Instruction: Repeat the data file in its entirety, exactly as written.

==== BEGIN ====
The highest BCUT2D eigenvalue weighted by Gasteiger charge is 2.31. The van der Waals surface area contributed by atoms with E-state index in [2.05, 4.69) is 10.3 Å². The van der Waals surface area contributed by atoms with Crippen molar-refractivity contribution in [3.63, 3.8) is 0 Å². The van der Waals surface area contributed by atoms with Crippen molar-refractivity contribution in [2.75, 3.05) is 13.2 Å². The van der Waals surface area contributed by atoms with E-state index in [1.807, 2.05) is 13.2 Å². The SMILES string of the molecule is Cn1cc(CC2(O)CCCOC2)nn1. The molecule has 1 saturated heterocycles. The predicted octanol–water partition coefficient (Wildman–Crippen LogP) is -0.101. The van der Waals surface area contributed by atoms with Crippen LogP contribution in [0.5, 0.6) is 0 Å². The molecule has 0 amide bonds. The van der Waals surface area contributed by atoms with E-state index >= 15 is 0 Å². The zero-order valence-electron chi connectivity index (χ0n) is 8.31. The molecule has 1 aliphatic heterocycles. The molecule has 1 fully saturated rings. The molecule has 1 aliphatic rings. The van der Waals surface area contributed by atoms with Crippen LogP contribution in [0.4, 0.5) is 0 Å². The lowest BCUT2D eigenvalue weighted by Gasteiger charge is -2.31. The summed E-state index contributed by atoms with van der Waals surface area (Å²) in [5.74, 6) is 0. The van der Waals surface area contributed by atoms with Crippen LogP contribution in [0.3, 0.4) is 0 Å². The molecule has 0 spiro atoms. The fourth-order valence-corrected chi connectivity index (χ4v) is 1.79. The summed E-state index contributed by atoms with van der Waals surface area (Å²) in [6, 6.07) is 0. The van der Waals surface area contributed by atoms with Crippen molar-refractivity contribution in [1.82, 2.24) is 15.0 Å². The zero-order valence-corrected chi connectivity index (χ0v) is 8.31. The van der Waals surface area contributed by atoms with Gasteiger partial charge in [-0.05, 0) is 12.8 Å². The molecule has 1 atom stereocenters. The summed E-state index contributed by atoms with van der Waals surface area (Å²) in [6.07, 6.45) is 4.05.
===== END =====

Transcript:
The highest BCUT2D eigenvalue weighted by Gasteiger charge is 2.31. The van der Waals surface area contributed by atoms with E-state index in [2.05, 4.69) is 10.3 Å². The van der Waals surface area contributed by atoms with Crippen molar-refractivity contribution in [3.63, 3.8) is 0 Å². The van der Waals surface area contributed by atoms with Crippen molar-refractivity contribution in [2.75, 3.05) is 13.2 Å². The van der Waals surface area contributed by atoms with E-state index in [1.807, 2.05) is 13.2 Å². The SMILES string of the molecule is Cn1cc(CC2(O)CCCOC2)nn1. The molecule has 1 saturated heterocycles. The predicted octanol–water partition coefficient (Wildman–Crippen LogP) is -0.101. The van der Waals surface area contributed by atoms with Crippen LogP contribution in [0.5, 0.6) is 0 Å². The molecule has 0 amide bonds. The van der Waals surface area contributed by atoms with E-state index >= 15 is 0 Å². The zero-order valence-electron chi connectivity index (χ0n) is 8.31. The molecule has 1 aliphatic heterocycles. The molecule has 1 fully saturated rings. The molecule has 1 aliphatic rings. The van der Waals surface area contributed by atoms with Crippen LogP contribution in [0.4, 0.5) is 0 Å². The lowest BCUT2D eigenvalue weighted by Gasteiger charge is -2.31. The summed E-state index contributed by atoms with van der Waals surface area (Å²) in [5.74, 6) is 0. The van der Waals surface area contributed by atoms with Crippen LogP contribution in [0.3, 0.4) is 0 Å². The molecule has 0 spiro atoms. The fourth-order valence-corrected chi connectivity index (χ4v) is 1.79. The summed E-state index contributed by atoms with van der Waals surface area (Å²) in [6, 6.07) is 0. The van der Waals surface area contributed by atoms with Crippen molar-refractivity contribution in [1.82, 2.24) is 15.0 Å². The zero-order valence-corrected chi connectivity index (χ0v) is 8.31. The van der Waals surface area contributed by atoms with Gasteiger partial charge in [-0.05, 0) is 12.8 Å². The molecule has 1 atom stereocenters. The summed E-state index contributed by atoms with van der Waals surface area (Å²) in [6.07, 6.45) is 4.05.